5-Dont ask for big commitment, its puts customers off, and send them running.
6-Give to the customer first. As if you own them and they will be more willing.
7-Have visual stimuli to attract interest. Its more attractive to the brain.

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8 Great Philosophical Questions That We'll Never Solve

8 Great Philosophical Questions That We'll Never Solve | Understanding life | Scoop.it
Philosophy goes where hard science can't, or won't. Philosophers have a license to speculate about everything from metaphysics to morality, and this means they can shed light on some of the basic questions of existence.
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David Rock on Neuroscience, Leadership and the SCARF Model (Ed Batista)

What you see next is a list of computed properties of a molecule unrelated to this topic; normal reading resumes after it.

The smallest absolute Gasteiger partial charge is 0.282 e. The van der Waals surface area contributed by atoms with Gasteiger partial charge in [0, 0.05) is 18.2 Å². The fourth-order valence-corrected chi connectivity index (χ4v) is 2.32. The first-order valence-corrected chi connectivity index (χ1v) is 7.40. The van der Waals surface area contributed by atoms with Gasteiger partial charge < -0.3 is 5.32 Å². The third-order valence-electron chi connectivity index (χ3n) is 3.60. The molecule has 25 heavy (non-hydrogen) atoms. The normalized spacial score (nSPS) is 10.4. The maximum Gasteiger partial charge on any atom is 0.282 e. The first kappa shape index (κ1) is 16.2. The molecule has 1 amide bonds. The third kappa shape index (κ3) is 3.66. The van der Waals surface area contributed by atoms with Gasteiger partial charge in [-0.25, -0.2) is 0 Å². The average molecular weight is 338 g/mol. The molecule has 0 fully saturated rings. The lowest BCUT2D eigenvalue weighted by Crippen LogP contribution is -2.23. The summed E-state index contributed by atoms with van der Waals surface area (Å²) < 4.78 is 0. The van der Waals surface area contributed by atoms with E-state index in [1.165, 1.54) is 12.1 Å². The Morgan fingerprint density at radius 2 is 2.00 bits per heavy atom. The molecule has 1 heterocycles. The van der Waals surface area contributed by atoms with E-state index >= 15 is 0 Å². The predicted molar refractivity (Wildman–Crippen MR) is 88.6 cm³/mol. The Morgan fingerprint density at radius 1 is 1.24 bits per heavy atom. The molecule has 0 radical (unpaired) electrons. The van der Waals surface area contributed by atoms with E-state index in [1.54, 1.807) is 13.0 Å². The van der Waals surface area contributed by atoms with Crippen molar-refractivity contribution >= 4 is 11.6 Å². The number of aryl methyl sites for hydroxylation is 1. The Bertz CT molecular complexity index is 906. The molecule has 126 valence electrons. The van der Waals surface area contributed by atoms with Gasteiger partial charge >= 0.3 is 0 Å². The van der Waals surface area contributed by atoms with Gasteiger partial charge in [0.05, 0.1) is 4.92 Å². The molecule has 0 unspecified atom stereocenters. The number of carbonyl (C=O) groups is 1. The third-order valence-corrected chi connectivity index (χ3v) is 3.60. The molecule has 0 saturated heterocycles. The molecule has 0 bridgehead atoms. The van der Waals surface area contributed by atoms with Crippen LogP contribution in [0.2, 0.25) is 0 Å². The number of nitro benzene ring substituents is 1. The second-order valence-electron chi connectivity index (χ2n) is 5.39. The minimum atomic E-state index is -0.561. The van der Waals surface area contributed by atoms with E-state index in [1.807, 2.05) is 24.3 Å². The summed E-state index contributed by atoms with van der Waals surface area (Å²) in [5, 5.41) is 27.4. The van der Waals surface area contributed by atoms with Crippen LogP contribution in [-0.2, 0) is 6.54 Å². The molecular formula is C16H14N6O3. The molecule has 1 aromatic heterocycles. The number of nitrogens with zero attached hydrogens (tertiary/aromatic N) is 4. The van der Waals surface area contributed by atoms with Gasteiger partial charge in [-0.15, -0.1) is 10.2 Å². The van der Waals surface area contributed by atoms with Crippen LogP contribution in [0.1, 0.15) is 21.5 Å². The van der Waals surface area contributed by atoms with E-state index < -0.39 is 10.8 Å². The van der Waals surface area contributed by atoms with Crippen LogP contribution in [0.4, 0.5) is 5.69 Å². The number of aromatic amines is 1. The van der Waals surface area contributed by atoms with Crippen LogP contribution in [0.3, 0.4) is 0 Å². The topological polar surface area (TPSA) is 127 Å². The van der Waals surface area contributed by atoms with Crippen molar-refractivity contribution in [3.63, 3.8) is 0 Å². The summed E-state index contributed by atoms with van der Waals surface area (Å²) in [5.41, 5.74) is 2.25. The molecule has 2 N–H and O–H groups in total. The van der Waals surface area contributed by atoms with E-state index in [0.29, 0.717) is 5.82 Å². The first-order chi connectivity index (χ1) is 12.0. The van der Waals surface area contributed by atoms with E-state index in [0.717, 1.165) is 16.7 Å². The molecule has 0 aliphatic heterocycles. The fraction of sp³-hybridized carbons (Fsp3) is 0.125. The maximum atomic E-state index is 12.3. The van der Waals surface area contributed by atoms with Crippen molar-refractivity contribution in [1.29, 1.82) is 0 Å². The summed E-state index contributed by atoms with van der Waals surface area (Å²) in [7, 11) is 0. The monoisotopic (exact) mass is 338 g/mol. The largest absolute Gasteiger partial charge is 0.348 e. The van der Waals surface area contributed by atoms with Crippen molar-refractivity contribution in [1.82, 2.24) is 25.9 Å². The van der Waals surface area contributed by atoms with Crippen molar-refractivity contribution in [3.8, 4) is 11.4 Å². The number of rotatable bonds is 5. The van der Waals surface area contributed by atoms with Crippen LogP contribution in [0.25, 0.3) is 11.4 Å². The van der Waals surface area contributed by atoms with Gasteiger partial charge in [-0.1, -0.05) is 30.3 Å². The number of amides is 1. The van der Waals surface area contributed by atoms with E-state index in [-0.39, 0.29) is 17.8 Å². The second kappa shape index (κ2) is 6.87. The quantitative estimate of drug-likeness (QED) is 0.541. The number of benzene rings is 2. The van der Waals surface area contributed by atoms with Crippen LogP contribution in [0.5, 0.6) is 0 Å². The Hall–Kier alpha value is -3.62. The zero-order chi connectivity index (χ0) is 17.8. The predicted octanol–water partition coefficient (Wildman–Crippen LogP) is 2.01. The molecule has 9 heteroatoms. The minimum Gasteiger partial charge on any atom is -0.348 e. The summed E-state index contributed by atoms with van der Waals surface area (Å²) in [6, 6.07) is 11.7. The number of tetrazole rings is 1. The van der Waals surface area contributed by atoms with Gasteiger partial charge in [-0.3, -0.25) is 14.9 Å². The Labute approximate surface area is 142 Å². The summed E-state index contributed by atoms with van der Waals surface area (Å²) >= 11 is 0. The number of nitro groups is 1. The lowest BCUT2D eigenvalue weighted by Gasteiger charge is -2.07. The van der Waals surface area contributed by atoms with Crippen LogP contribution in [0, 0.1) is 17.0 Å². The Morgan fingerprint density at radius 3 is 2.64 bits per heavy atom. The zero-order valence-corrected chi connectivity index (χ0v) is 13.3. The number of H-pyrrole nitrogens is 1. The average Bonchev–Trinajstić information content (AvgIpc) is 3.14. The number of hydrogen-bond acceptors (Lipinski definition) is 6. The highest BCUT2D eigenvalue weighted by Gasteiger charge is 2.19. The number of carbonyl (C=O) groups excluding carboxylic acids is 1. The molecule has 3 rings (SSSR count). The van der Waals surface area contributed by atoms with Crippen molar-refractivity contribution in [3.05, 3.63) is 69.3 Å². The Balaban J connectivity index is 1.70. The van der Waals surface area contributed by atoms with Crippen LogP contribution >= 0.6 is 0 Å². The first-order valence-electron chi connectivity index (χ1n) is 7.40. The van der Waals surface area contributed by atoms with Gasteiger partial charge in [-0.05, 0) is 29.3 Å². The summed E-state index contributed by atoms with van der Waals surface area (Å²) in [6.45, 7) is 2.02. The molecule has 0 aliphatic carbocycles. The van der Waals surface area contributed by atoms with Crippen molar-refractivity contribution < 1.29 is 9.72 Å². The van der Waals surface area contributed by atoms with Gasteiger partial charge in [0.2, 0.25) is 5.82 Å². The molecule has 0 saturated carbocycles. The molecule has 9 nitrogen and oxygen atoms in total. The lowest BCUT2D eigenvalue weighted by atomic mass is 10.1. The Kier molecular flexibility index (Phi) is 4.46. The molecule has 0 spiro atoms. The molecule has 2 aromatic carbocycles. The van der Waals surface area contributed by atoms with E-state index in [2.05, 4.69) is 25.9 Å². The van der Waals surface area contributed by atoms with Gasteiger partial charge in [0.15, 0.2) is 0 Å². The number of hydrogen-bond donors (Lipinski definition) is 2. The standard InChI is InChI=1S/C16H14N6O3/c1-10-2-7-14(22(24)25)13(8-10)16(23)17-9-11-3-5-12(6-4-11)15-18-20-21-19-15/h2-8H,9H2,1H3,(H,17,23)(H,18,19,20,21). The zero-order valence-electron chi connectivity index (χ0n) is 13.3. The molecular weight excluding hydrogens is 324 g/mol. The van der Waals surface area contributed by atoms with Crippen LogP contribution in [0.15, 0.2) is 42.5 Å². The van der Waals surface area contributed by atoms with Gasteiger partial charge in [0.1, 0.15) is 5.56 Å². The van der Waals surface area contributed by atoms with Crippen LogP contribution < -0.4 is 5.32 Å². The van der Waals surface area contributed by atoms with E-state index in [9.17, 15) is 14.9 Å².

David Rock on Neuroscience, Leadership and the SCARF Model (Ed Batista) | Understanding life | Scoop.it
Shortly before taking a break from writing last Fall, I began digging more deeply into the work of David Rock, who for many years has been exploring the field of neuroscience and its implications for management, coaching, and organizational life....
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Balancing Compassion and Assertiveness | Dr. Rick Hanson

Balancing Compassion and Assertiveness | Dr. Rick Hanson | Understanding life | Scoop.it

Session 5: Balancing Compassion and Assertiveness

Session Highlights:

An in-depth conversation with Dr. Kelly McGonigal, senior teacher and consultant for the Stanford Center for Compassion and Altruism Research and Education and author of The Willpower Instinct: How Self-Control Works, Why It Matters, and What You Can Do to Get More of ItCompassion for oneself and others in painBringing willpower to compassionBalancing compassion and assertiveness

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4 Steps To Forgiveness